Mid-Atlantic gaining influence (Editorial)

(Jan. 6, 2015) Read down the list of officers of the major national agricultural organizations and traditionally it is apparent they come from the nation’s bread basket states: The Midwest, the South, the Corn Belt, the ‘Big I’s in soybeans — Iowa, Indiana and Illinois. Obviously, and rightfully so, the members of the influential ag organizations which help shape U.S. ag policy select their officers — mostly on an annual basis — from the leadership which emerges from the “big” states, those states where the vast bulk of the nation’s corn, grain and soybeans is grown.
But that may be changing. Producers from the Mid-Atlantic for instance, are in the top echelons of the big aggies.
Take a look.
Chip Bowling of Maryland is in his first term as president of the National Corn Growers Association.
Richard Wilkins of Delaware is first vice president of the American Soybean Association and is on track to advance to the presidency next year.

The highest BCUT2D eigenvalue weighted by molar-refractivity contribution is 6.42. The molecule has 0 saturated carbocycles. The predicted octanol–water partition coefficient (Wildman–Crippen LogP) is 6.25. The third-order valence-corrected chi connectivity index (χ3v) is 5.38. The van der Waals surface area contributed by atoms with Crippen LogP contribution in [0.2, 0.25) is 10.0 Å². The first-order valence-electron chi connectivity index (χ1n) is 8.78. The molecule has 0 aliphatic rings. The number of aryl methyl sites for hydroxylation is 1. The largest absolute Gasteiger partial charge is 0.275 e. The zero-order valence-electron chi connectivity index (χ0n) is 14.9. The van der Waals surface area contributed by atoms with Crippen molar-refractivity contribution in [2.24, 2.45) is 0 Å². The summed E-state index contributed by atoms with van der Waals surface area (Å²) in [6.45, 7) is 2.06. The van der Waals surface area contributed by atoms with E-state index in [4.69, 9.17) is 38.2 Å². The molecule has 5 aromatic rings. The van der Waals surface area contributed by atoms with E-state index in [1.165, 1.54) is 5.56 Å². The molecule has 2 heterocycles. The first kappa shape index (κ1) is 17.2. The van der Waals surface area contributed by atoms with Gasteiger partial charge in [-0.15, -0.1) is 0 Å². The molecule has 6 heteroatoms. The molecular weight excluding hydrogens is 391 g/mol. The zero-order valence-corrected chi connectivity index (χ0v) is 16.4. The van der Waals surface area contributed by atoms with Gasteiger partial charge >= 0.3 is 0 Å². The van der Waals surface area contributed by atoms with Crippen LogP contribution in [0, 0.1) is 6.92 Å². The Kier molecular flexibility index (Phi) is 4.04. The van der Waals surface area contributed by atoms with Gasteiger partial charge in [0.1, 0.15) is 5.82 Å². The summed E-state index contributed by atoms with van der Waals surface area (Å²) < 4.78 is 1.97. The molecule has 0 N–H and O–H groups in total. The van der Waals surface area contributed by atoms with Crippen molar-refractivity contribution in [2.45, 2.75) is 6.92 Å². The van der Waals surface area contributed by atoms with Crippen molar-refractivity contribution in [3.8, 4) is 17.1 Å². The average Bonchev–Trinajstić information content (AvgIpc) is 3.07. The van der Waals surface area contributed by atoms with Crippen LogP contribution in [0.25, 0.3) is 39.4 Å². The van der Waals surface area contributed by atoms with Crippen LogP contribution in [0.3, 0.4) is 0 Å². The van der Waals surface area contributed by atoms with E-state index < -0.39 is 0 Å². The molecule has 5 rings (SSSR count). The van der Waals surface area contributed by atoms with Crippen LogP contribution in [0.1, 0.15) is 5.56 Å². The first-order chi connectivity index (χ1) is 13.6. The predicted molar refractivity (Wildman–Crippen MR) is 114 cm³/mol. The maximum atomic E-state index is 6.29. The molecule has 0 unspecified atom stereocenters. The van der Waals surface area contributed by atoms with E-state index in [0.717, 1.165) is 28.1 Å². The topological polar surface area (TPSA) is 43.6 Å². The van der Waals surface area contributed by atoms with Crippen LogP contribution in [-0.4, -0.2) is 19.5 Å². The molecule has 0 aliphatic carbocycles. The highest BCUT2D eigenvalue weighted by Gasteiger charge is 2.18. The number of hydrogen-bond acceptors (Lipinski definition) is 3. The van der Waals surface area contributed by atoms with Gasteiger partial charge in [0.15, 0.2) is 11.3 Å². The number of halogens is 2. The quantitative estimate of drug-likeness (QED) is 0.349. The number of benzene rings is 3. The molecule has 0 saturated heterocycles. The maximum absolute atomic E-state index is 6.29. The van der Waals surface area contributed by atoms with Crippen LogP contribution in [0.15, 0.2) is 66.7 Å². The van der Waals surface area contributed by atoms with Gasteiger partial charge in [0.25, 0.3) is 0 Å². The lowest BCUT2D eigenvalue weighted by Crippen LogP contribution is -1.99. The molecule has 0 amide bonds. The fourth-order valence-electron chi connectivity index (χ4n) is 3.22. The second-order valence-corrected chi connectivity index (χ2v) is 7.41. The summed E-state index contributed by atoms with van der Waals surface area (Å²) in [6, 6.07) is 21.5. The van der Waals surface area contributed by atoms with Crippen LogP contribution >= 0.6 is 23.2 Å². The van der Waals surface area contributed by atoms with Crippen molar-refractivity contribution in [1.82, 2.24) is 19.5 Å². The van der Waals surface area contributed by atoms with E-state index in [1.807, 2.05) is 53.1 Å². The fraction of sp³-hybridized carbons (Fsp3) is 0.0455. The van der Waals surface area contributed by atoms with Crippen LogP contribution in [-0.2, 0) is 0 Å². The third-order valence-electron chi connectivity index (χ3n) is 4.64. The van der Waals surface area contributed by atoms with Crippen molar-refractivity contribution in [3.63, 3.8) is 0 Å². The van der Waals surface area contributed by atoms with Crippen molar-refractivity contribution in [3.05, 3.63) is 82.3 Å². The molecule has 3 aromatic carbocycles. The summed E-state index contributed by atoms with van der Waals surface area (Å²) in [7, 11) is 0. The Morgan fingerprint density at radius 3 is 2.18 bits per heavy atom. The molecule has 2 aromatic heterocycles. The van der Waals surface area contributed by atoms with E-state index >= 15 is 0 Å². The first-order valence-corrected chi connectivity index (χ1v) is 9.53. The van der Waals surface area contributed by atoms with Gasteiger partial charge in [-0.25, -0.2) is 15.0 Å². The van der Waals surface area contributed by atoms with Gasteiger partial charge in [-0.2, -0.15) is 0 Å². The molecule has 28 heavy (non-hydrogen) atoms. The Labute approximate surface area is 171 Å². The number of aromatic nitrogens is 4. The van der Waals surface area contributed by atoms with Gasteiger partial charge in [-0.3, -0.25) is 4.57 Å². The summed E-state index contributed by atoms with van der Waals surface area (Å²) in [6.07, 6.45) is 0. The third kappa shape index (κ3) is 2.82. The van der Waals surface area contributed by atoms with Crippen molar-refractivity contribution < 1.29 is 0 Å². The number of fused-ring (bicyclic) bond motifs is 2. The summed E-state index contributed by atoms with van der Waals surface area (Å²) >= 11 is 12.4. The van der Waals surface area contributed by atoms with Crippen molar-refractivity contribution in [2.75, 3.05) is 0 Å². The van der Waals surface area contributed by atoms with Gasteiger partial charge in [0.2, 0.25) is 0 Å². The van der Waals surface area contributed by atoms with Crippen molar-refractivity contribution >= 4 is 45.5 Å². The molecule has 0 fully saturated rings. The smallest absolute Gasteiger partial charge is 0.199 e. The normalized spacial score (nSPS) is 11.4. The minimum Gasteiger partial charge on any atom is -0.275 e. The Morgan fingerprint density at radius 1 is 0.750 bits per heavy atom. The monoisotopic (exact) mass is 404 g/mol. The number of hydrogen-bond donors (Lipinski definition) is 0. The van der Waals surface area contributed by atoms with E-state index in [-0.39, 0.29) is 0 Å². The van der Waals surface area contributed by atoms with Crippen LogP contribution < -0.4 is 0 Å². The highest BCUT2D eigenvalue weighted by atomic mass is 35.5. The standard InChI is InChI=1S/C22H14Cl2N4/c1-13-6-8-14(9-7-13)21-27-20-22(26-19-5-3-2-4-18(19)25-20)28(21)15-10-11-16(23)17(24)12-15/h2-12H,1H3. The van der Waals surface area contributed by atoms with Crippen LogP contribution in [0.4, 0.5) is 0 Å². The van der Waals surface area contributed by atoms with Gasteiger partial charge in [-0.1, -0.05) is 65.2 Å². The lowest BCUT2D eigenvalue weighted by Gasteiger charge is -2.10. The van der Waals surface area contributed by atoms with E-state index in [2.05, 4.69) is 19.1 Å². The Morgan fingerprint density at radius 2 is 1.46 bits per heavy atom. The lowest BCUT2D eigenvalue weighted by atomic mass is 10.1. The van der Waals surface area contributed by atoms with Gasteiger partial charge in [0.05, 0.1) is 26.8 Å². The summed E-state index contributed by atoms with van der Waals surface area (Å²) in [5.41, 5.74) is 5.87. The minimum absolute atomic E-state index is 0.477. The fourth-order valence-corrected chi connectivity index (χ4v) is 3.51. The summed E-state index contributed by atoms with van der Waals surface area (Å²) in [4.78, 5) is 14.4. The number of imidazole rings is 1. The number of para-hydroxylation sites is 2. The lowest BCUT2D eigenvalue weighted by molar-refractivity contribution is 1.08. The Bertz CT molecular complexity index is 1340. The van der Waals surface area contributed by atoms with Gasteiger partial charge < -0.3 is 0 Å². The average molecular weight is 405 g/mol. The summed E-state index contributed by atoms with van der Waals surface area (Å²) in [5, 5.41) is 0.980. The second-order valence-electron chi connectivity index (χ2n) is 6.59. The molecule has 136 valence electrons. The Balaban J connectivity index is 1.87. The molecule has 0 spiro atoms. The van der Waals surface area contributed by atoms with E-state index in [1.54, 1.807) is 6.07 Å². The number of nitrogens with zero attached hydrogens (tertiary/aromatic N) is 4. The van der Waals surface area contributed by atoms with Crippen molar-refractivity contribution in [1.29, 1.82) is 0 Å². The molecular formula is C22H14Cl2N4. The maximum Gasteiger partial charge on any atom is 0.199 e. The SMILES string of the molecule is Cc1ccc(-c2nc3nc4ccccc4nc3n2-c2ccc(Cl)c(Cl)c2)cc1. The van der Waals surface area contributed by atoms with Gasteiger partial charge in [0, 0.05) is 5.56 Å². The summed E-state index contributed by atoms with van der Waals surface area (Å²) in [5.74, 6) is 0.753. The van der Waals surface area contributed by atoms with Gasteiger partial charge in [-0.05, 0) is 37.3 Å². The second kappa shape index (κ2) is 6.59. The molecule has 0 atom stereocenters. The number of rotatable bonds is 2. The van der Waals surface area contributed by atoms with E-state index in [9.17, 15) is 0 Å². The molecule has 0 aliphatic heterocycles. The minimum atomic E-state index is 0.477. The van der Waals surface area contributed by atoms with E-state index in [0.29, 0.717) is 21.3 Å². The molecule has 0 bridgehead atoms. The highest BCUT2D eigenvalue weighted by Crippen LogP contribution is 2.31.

Chip Councell of Maryland is currently secretary/treasurer of the U.S. Grains Council and is in the line of succession to become USGC president in two years.
Lee McDaniel of Maryland is president of the National Association of Conservation Districts.
Jason Scott of Maryland serves as secretary/treasurer of U.S. Wheat Associates and, again, is in the line of succession to become president in two years.
Every Mid-Atlantic state has at least one member of the United Soybean Board which administers the national soybean checkoff program.
That, indeed, is an impressive array of leadership, and certainly a recognition by the colleagues of these men in those organizations that over there, along the Atlantic Ocean, there is a leadership potential ready and eager to be tapped.
We congratulate these men for their service and wish them all success in the challenges ahead.